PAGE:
A Wondrous Diversity
Great Smoky Mountains is the most biodiverse park in the National Park system. Biological diversity, or ‘biodiversity’, means the number and variety of different types of animals, plants, fungi, and other organisms in a location or habitat. Encompassing over 800 square miles in the Southern Appalachian Mountains, no other area of equal size in a temperate climate can match the park's amazing diversity. Over 19,000 species have been documented in the park and scientists believe an additional 80,000-100,000 species may live here.
Why is it important to study biodiversity?
If you are given a box full of treasures to protect, one of the first things you’ll probably want to do is open it to take an inventory of what is inside so you know how to protect it. Similarly, only when park resources are known, can the importance be realized and therefore protected. A biological inventory may involve developing a simple list of species or may include estimates of population size (how many), distribution (where they are), and even what other species they associate with (their ecological community). Through biological inventories, we can find out what things are like now (a baseline), which will let us determine if things are changing for the better or for the worse next time we look.
How does the Smokies study biodiversity?
In 1998, the Smokies began a park-wide biological inventory of all life forms; this project is referred to as an All Taxa Biodiversity Inventory, or ATBI. The goal of an ATBI is to determine what species live in the park, their distribution, and their ecological community. Scientists have discovered nearly 10,000 species that were not previously known from the park, and many of these (~1000) had never been seen anywhere in the world before-- they were new to science. The extraordinary diversity of this park led to the park’s designation as a United Nations World Heritage Site and International Biosphere Reserve. The ATBI in the Smokies is coordinated by our non-profit partner Discover Life in America, or DLIA. Together, the park and DLIA have made tremendous progress, and the ATBI has grown to become the largest sustained natural history inventory in the United States, and one of the largest in the world.
How do we know where to find plants, animals and other organisms in the Park?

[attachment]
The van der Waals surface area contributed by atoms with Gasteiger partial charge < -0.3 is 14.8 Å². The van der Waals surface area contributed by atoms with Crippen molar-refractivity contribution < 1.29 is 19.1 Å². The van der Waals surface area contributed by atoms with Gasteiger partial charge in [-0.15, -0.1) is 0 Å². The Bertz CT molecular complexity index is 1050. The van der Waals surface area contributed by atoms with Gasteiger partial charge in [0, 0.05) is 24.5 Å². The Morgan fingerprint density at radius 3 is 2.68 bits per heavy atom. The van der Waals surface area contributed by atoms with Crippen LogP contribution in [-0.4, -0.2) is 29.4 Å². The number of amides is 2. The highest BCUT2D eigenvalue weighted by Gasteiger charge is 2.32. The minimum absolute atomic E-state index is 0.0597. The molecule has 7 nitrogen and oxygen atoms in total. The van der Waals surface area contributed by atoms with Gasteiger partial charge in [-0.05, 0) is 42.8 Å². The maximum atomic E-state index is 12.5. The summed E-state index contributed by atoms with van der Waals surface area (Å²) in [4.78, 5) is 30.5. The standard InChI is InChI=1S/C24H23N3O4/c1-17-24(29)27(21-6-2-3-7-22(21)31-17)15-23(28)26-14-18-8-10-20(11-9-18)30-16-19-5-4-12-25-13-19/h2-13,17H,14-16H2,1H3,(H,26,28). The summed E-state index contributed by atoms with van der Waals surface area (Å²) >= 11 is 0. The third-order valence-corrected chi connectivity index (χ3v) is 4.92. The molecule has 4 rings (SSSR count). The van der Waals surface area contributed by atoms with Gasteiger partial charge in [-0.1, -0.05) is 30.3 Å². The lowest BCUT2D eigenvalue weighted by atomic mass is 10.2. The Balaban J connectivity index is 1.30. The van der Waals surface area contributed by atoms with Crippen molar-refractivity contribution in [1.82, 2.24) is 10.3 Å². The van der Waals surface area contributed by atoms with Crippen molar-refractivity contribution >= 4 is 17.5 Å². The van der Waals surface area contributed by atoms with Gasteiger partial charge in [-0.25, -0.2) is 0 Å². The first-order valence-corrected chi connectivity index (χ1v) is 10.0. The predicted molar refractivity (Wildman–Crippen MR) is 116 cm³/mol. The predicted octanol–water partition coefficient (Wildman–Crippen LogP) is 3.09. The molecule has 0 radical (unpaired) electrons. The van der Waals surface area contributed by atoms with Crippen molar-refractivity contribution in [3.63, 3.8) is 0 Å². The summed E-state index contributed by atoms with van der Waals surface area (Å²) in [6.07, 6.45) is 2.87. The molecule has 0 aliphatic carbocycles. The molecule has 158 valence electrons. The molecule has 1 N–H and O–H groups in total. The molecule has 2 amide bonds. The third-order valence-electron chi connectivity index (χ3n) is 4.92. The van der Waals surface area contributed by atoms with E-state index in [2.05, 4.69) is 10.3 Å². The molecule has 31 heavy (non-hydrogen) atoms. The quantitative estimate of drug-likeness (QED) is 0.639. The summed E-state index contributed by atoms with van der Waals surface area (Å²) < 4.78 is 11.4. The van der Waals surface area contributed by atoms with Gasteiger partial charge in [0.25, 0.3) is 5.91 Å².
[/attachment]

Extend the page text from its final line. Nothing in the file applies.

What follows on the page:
The park has partnered with the University of Tennessee to create a tool called Species Mapper. Species Mapper uses what we know about the locations where species have been found to help predict other places they may occur in the park. These predictions, or models, are based on observations made during ongoing resource monitoring as well as research studies conducted by scientists from all over the world for the ATBI. The model analyzes the location of observations as well as the characteristics of the habitat. We know quite a bit about the park’s habitats including slope, forests type, geology, elevation, temperature, and sun exposure. The result of the model is a reliable distribution in which each species lives in the park. The distribution tells us that the area would provide suitable habitat for the species, but it is possible that a plant or animal may be missing from large areas of this predicted distribution, or may be present outside of the predicted distribution. As we receive additional observations of each species, they are added to the model to make it more accurate.
Why such a wondrous diversity?
Mountains, climate, and weather are the big reasons. The park is dominated by plant-covered, gently contoured mountains that formed perhaps 200-300 million years ago. In fact, the Smokies are among the oldest mountain ranges in the world! Elevations in the park range from approximately 850 to 6,643 feet. This range in altitude mimics the climate and habitat changes you would experience driving north or south across the eastern United States, say from Georgia to Maine. Plants and animals common in the southern United States thrive in the lowlands of the Smokies while species common in the northern states find suitable habitat at the higher elevations. Some 100 species of native trees find homes in the Smokies, more than in any other North American national park. Almost 95% of the park is forested, and about 25% of that area is old-growth forest. Over 1,500 additional flowering plant species have been identified in the park. The park is also the center of diversity for salamanders and is home to more than 200 species of birds, 68 species of mammals, 67 native fish species, 39 species of reptiles, and 43 species of amphibians. Mollusks, millipedes, and mushrooms reach record diversity here. The north-south orientation of the Appalachian chain allowed the Smokies to become a refuge for many species of plants and animals that were displaced from their northern homes by glaciers in the last ice age around 10,000 years ago.
In terms of weather, the park's abundant rainfall and high summertime humidity provide excellent growing conditions. In the Smokies, the average annual rainfall varies from approximately 55 inches in the valleys to over 85 inches on some peaks. The relative humidity in the park during the growing season is about twice that of the Rocky Mountain region.Extensive work and research is being done to preserve the biodiversity of the Smokies. Environmental factors such as air quality, water quality, and non-native species are monitored and fires are used as a tool to maintain healthy ecosystems.
Great Smoky Mountains National Park: The Range of Life
Last updated: May 28, 2019